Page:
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Last summer I sold a load of old Topps cards on eBay. What was striking was (a) the prices people were willing to pay for cards of shaggy-haired Belgian soccer players, and (b) how many decade-old unopened packets are up for sale. How could anyone resist tearing them open to see what’s inside? That’s the whole joy of it!
EA Phenomic, the German team behind this genre-blurring online RTS, understands this. Their whole business model is based on the assumption that folk love tearing open foil envelopes full of Mysterious Cardy Goodness. To create BattleForge, they’ve plucked the heart from Magic: The Gathering, stitched it into the muscular torso of Warcraft III, then attached the limbs and head of World of Warcraft. The resulting Fun Golem is both a deeply seductive and a faintly disturbing creature.
At the sulfurous core of the game is a fast, charismatic fantasy RTS brimming with great units and spectacular violence. The tempo is kept high by two things: the omission of traditional base-building, and a “spawn anywhere” unit-summoning dynamic. Though you need to capture and tap scattered power sources to fund army construction, troops themselves can materialize anywhere on a map as long as a living friendly unit is nearby.
It sounds like a recipe for total chaos: How can I plan or protect my base if entire armies are materializing out of thin air every few minutes? Oh wait - I don’t have a base. And, in addition to the power cost, there are cool-down periods and monument requirements. Battle-turning goliaths like the Colossus and the Dreadnought are out of reach until you’ve built four monuments (the pre-located sites for which are usually close to power sources) and dedicated them to the appropriate faction.
Now we arrive at the really ingenious part: All units and spells belong to one of four factions and are represented by virtual cards. Before a match begins, rather than choosing a side or having one thrust upon you, you build a deck of up to 20 cards. The more cards you own, the more deck combinations and tactics are possible.
Brilliantly, DIY army-smithing applies to both single-player and multiplayer. Whether you’re carving your way through the story or skirmishing with fellow skylords, you’ll be doing it with a force you fashioned. At the moment my current deck of choice - Slush II - is a mix of Frost and Fire. Early on in a fight, Master Archers and Thugs (orcs in football gear) wreak the majority of my havoc. Mid-game, I call upon Spitfires (magma-spewing sky galleons) and Tremors (stompy stonemen with mallet fists). In the final stages - assuming all is going to plan - Boom Brothers (goblin-crewed howitzers mounted on ogres) and Emberstrikes (fire-lancing geomorphs) shoulder most of the slaughter.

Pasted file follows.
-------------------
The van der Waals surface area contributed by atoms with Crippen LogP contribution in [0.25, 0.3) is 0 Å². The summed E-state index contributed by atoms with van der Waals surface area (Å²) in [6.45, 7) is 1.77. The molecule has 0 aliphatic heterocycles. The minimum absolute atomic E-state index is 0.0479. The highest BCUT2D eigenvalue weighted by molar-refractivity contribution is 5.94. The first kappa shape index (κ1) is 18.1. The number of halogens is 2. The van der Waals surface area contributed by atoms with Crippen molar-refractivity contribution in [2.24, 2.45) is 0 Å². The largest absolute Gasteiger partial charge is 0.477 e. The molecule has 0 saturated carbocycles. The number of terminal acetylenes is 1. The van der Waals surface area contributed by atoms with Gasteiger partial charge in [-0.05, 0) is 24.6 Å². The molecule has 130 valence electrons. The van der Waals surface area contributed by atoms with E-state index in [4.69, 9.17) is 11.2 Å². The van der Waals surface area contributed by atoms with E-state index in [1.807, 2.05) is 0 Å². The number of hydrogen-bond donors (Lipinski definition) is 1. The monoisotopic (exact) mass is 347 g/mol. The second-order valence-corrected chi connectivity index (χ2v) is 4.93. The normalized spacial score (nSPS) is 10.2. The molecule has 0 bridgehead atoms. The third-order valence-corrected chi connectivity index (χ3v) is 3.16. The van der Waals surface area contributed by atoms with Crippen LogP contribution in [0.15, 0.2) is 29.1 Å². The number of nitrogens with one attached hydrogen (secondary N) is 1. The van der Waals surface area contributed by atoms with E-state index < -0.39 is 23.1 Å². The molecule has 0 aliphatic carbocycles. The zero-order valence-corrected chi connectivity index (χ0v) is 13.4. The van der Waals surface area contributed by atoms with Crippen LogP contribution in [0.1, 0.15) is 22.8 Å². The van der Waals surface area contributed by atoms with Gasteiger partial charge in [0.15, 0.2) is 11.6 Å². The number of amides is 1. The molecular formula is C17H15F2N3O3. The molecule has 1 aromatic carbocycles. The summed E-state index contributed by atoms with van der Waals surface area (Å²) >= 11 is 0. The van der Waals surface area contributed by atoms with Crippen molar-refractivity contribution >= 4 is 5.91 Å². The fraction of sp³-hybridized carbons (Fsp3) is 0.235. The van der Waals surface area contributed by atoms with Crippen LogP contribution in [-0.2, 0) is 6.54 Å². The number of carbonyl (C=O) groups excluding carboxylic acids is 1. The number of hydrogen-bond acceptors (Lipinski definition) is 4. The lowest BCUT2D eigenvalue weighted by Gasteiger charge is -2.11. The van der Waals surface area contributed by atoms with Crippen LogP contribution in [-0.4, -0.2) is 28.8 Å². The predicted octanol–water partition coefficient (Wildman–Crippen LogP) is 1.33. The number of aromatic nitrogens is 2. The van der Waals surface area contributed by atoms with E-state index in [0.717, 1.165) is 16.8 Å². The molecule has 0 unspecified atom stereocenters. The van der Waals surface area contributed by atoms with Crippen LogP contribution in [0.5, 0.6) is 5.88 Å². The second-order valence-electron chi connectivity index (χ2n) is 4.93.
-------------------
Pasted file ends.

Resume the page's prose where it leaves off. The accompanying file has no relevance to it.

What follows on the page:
And those units are just the tip of the iceberg/volcano. The basic Twilight Edition of BattleForge comes with four faction decks of 16 cards each, plus 3,000 BF points (in-game currency sufficient to purchase 12 eight-card booster packs). Right from the outset you’re in possession of a good mix of the 200 card types, and the potential for crafting interesting and robust battlegroups is huge.
Your first taste of deck fashioning is likely to come in the campaign. On logging in (even solo play requires a net connection) you find yourself in the forge - a hub area in which auctions can be organized, cards traded, and units tested. In front of you is a large map. As missions unlock, they appear on this map. Some will be solo affairs, some will require the combined efforts of two, four, or even 12 players. Comrades are easily found. Just click to establish a game and strangers will come.
The missions themselves have a pleasing whiff of Warcraft III about them, and feel like they’ve been honed over many months for maximum fun. One excursion might involve escorting a treasure blimp through badlands; the next, exterminating Twilight-infected villages or destroying fortified walls blocking the path of a Titan-pursued potentate. Often in the co-op scenarios, different starting positions mean different roles. Red and Green could find themselves rescuing prisoners, while on the other side of the map, Blue and Yellow might be destroying siege artillery or overseeing an arcane ritual.